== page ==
As violent clashes continue between security forces and anti-government protestors in Nicaragua, an eye witness has said the country’s underlying problem is the president’s authoritarian bent.
Nicaraguans began protesting in the streets of Managua April 18 following the government’s announcement of reforms to the country’s social security system. The army has been deployed and as many as 27 people have been killed.
The social security reforms were abandoned April 22 by president Daniel Ortega, but protests have increased over what is seen as an overly harsh response to protesting pensioners.
Nicaragua “is living under a dictatorship with the facade of democracy,” a priest working in the country told CNA.
“We could see a transition to peaceful negotiation in the coming days and an end to protests on the street and violent repression. Or we could see an accelerated effort to amplify the protests and fight for a complete take down of the Ortega regime.”
The priest spoke on condition of anonymity due to the unpredictability of the situation.
“The continued aggression and violence on the part of the government continues to incite people to protest. One step forward followed by two steps back,” he said.
A reporter was killed during a broadcast covering the protests over the weekend, and the priest believes that the government’s strong reaction against protestors, and in particular students – including the use of tear gas and rubber bullets by riot police – motivated the latest round of protests Monday.
Nicaragua’s social security system has needed an overhaul due to poor management of funds and a lack of transparency from officials, the priest said.
However, the reforms proposed last week would make Nicaraguans pay for these errors: “it was a trigger for massive protests,” he said, pointing out that though social security reforms lit the fire, the conversation surrounding the protests has changed.
The plan would have required retirees to pay 5 percent of their pension into a medical expenses fund, the social security withdrawal from employees’ salaries would have increased from 6.25 to 7 percent, and employers would have had to increase contributions as well.
Though the reform was tossed out, larger-scale protests and looting broke out April 23, including demands for Ortega to resign and resulting in further violent clashes with police.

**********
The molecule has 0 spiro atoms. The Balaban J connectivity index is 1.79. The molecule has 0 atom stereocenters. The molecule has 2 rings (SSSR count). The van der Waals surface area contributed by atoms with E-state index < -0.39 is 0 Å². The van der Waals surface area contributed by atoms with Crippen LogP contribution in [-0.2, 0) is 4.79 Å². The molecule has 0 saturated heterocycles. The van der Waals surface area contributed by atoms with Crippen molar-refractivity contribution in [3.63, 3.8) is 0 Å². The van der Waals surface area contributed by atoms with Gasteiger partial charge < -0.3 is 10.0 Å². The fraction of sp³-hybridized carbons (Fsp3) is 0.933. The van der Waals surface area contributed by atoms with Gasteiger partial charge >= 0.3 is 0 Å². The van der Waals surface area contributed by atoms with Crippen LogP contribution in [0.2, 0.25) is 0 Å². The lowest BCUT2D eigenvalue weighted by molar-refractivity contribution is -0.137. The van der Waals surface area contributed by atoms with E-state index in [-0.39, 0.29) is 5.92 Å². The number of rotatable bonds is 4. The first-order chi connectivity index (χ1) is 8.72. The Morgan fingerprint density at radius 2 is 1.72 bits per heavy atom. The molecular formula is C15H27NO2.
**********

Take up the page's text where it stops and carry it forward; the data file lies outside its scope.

The priest said he believes older Nicaraguans had been reluctant to protest corruption because they feared violence, having lived through the Nicaraguan Revolution throughout the 1960s, ’70s, and ’80s.
Young people, on the other hand, “feel like it is their turn, to take up the mantle of their parents, aunts and uncles, grandparents, to fight for a better future for Nicaragua.”
Bishop Silvio José Baez Ortega, Auxiliary Bishop of Managua, thanked a group of some 2,000 students gathered in the Managua cathedral April 21 for being “the moral reservoir” of the Church and assured them of the Church’s support for their cause. “You have woken the nation up,” he said.
Fr. Víctor Rivas Bustamante, from the Nicaragua bishops’ conference, told Vatican News that the local bishops are “working to recover the concerns and demands of young people and of different social sectors, to lay out to the government what is being demanded so that the government can act and change its position.”
The problem is no longer just welfare reform, but “other issues: there is talk of democracy, freedom of expression, and many other things,” Bustamante said.
Ortega has been president of Nicaragua since 2007, and oversaw the abolition of presidential term limits in 2014. His wife, Rosario Murillo, is also his vice president.
He was a leader in the Sandinista National Liberation Front, which had ousted the Somoza dictatorship in 1979 and fought US-backed right-wing counterrevolutionaries during the 1980s. Ortega was also leader of Nicaragua from 1979 to 1985 as coordinator of the Junta of National Reconstruction, and from 1985 to 1990 as president.